Thirdly, the fact that the parties had arrived at a compromise has to be seen in the context of the fact that rape (and more so, gang rape) is a non-compoundable offence under law. Therefore, the law does not give any recognition to a compromise between the rapist and the rape-victim. This being so, giving undue importance to such a compromise may have the tendency to lead to the unfortunate consequence of the rapists trying to put pressure on the rape-victims to compromise. This will negate the legislative intent and mandate. It may also lead to further victimisation of the poor rape-victims. So, money power or muscle power may overpower the legal processes by way of a “forced” compromise. Moreover, in the instant case, it appears that the Supreme Court did not make any efforts to call for the rape-victim to authenticate the truthfulness and circumstances of the compromise and to ascertain for itself as to whether the so-called compromise was voluntary and genuine.
The recent rape case of Patiala in Punjab is relevant in this regard. In that case, even the police officers were trying to force a compromise between the rapists and the victim. Later, the victim committed suicide. It is only after this that this Patiala case attracted the attention of people at national level that led to some belated action against the concerned police officers.
Therefore, a compromise between the parties is rather a cause to look at the case with suspicion. It is like adding insult to injury. First you commit rape and then force a compromise on the victim using money or muscle power. That is why perhaps, the Parliament, in its own wisdom, decided to keep the offence of rape as a non-compoundable offence, where a compromise is not allowed.
It is unfortunate that, ignoring these aspects, the Supreme Court considered the compromise in the said Baldev Singh case as a reason to reduce the punishment of the gang-rape convicts.
No doubt, the Supreme Court has the power to do “complete justice” in a given case before it under the provisions of Article 142 of the Constitution of India (though the judgment in this case does not refer to Article 142). Nonetheless, the fact remains that a sincere effort to do “complete justice” should not lead to an unintended result of injustice to the important social cause of ensuring gender equality and safety of women in as much as an unusual judgment like this has the unintended capacity to open floodgates for similar judgments if the High Courts and trial courts take a cue from the Supreme Court. One can understand when there are compelling reasons in a case to reduce punishment. But, to reduce punishment (below the statutory minimum) in a case where there are no such adequate or special reasons and when the Parliament has mandated a minimum sentence cannot be justified. The fact remains that “complete justice” cannot be allowed to become “complete injustice”.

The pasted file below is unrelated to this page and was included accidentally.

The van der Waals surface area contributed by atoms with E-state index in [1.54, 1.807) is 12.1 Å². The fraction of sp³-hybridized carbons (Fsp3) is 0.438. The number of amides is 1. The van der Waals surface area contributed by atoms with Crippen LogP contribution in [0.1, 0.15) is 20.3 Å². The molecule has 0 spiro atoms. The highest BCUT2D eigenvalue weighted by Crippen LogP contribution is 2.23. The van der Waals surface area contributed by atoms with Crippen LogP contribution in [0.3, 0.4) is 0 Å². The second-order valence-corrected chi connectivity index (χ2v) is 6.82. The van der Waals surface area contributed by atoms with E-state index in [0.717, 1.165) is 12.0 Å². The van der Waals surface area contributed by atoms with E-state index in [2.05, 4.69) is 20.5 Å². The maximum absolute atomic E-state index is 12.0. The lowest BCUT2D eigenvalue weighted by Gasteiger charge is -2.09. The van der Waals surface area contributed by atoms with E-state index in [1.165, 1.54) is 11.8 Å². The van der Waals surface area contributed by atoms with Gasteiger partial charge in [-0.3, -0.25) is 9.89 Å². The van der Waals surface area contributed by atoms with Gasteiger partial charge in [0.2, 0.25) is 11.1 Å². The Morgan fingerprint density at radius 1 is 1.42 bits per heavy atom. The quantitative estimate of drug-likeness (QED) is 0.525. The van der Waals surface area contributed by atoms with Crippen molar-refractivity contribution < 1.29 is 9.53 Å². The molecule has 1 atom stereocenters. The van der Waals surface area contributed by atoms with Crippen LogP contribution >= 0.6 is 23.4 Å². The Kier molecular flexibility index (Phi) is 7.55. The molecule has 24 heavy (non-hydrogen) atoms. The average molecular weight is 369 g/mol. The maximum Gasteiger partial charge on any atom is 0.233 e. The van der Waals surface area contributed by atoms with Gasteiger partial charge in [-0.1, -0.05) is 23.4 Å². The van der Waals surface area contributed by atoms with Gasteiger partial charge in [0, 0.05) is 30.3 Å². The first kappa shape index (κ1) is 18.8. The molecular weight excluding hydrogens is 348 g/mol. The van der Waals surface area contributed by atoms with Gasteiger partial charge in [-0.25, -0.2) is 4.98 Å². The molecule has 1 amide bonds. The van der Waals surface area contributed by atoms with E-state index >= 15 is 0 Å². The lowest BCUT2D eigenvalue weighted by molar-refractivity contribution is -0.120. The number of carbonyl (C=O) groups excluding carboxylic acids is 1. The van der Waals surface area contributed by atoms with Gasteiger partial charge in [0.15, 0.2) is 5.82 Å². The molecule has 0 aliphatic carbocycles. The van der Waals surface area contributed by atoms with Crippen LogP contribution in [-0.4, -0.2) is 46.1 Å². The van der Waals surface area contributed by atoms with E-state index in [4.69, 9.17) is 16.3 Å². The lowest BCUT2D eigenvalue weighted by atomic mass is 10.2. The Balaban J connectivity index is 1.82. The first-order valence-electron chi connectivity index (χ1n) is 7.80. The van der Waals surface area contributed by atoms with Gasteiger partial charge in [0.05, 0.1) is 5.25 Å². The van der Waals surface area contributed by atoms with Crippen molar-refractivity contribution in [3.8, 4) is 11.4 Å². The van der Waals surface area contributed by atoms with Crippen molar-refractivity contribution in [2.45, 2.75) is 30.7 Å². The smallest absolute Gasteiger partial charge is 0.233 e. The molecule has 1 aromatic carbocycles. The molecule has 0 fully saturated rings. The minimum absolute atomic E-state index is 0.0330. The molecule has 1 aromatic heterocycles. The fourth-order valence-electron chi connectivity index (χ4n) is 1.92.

Justice Markandey Katju, who delivered the aforesaid judgment, is now Chairman of the Press Council of India (it is ironical to point out that the other Judge in the Supreme Court bench that delivered the aforesaid judgment, Justice Gyan Sudha Mishra, is a lady Judge). Interestingly, after the recent infamous Delhi gang-rape case, Justice Katju is reported to have said that rape is not India’s only problem. In another statement, Justice Katju is reported to have said that the “emotional outburst and agitations following the Delhi gang rape will achieve nothing and it will fizzle out in a few days”.
It is thus unfortunate that even the higher judiciary at the level of Supreme Court may not always be sensitive to the gravity of a serious offence such as gang-rape. This is in addition to the apathy of the police administration and the political executive. No doubt, rape offences continue to be committed unabated, without any fear of law. Mass protests by people all over the country following the horrific Delhi gang-rape case are understandable in this context since they show people’s anger at the system.
Update (January 3, 2013): Justice Katju has now written an article on his blog explaining the reasons for the judgment in the aforesaid Baldev Singh case (mentioning that “a lot of criticism …appeared on net…”, which is an apparent reference to my aforesaid article, though it is not mentioned directly). Unfortunately, Justice Katju has not come up with any new explanation and he has repeated the reasons that were mentioned in his judgment. The arguments advanced in my above article have not been answered by Justice Katju. I have the highest respect for Justice Katju. However, in my respectful submission, the Supreme Court decision in the above gang-rape was really unfortunate, and Justice Katju should perhaps have shown magnanimity in accepting that fact if at all he had decided to explain the reasons for reducing the sentence after his retirement (though, in all fairness, I must admit that it is not expected that a retired Judge of the Supreme Court should explain the reasons for his judgment after his retirement, since the judgment speaks for itself).